This course will not be running for 2021 entry. For more information, contact education-undergraduate-administrator
This course explores education, specifically in relation to language and literature.
You'll learn about key educational issues, including how and why English is taught. You'll explore current debates about and cutting-edge methods for teaching English language and literature in classrooms, theatres, clinics and prisons.
You'll also study representations of education in literature and analyse their impact on perceptions of education. You'll consider how fictional depictions of education can shape social awareness, policy and practice.
Alongside rigorous academic study, you'll gain valuable skills and experience with a range of opportunities for placements and volunteering. Your studies will inform and guide you, giving you practice applying educational theory to real-world situations.
This course will not qualify you as a teacher. However, it is good preparation for a range of postgraduate initial teacher training courses.
Our pioneering programme offers you the opportunity to get work experience in a variety of educational settings
In your first year you'll study four core modules which introduce some of the main theories and concepts which underpin the study of education. You'll learn key skills for analysing language, and explore English literature from both academic and creative perspectives.
In later years you'll have a choice of optional modules, which allow you to tailor your course to your personal interests. You could choose to focus on theories of language and learning, examine educational policy, study children's literature or develop your creative writing.
A key focus of your final year will be your Dissertation. You'll identify an aspect of English and education to investigate in detail. You'll design and carry out a research project, writing up your findings in a 9,000-word extended essay.
There are opportunities for you to spend time abroad during your course:
In Year 1 you'll study core modules which introduce key concepts, theories and skills. You'll learn how to approach education from an academic perspective, and consider how your personal experiences inform your views. You'll also undertake a dedicated year-long module introducing you to language and literature in education.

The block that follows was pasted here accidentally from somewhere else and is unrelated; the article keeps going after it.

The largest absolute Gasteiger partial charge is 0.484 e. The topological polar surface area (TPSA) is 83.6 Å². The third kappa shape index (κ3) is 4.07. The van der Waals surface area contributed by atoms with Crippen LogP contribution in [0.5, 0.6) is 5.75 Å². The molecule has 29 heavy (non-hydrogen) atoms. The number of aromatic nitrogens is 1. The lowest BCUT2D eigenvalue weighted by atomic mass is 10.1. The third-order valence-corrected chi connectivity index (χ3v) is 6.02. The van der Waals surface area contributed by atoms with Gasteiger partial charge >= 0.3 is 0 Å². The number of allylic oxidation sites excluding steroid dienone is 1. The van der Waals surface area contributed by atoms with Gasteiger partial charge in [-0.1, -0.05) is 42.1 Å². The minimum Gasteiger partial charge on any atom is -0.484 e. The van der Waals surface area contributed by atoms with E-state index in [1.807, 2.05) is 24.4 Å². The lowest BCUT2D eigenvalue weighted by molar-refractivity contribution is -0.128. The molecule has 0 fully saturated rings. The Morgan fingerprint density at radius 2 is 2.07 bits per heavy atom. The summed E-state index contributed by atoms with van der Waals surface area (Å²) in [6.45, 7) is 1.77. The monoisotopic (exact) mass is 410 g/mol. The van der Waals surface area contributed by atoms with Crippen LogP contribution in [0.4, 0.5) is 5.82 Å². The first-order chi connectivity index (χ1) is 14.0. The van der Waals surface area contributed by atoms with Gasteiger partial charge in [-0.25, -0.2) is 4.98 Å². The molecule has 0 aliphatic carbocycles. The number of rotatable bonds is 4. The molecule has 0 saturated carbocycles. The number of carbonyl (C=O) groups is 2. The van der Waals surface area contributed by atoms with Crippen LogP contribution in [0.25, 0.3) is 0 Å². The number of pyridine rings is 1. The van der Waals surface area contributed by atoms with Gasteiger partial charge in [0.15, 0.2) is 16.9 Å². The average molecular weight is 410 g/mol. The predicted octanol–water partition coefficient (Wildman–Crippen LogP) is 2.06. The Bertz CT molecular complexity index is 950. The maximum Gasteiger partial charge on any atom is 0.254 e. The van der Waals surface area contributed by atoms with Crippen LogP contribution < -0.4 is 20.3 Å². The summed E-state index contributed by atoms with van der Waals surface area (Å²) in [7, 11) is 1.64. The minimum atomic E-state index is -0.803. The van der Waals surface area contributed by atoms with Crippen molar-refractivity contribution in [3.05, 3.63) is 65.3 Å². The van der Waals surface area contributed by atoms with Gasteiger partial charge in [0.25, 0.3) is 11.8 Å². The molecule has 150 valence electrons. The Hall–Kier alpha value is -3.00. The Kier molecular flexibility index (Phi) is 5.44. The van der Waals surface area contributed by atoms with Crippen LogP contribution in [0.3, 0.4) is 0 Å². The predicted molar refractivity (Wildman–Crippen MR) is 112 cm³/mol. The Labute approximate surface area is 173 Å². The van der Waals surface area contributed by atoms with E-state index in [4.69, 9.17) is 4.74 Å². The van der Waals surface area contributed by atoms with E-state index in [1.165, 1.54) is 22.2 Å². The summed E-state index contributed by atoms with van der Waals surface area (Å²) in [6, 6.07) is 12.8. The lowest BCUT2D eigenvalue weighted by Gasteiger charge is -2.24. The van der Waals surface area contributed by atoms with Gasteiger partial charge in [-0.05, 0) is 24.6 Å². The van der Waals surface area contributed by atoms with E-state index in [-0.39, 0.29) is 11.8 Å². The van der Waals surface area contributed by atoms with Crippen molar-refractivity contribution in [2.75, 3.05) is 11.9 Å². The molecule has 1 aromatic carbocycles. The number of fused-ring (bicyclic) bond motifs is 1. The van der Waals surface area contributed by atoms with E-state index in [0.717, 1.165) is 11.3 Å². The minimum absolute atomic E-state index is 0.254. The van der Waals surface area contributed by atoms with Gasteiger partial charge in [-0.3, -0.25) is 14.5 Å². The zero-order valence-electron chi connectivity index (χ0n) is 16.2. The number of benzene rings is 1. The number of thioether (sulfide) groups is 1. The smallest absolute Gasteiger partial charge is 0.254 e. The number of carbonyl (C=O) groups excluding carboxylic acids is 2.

In the Autumn term you will work in a group to develop a response to a real-life educational challenge through our innovative STEP 1 project. You will be presented with a challenge from a community partner and you will work as a team to research the issue and put forward solutions. This will prepare you for group work, research and presentation throughout your programme, and develop your employability skills through communication, problem solving, creativity and employer engagement.
You'll study four core modules:
In addition to the above you will also need to complete our online Academic Integrity module.
This module covers some of the essential skills and knowledge which will help you to study independently and produce work of a high academic standard which is vital for success at York.
This module will:
In Year 2 you'll study two core modules, developing your skills of research and critical analysis, as well as your understanding of the history of education. You'll also choose two option modules focusing on language and literature.
You'll study two core modules:
Choose two of the following modules:
The main focus of your final year will be your Dissertation - an extended essay based on your own research. You'll also take one core module which highlights some of our latest research, and choose three option modules from a wide range of topics. Alternative options give you chance to follow your own interests on a placement study or an independent investigation into an educational topic of your choice.
Your Dissertation is a chance for you to engage with a specific topic in detail. You'll use the research skills you've developed to identify a research question and design and carry out an empirical study. You'll analyse your data and write up your findings in a 9,000-word extended essay, to explain and contextualise your work. You'll have frequent meetings with a dissertation supervisor, who'll have expertise in your area of research. You'll also benefit from a series of workshops and other activities designed to support and enhance your research skills. (40 credits)
New Directions in Educational Research (20 credits)
You'll choose three of the following modules. Some combinations of modules are not permitted. You can contact our admissions tutor for more information.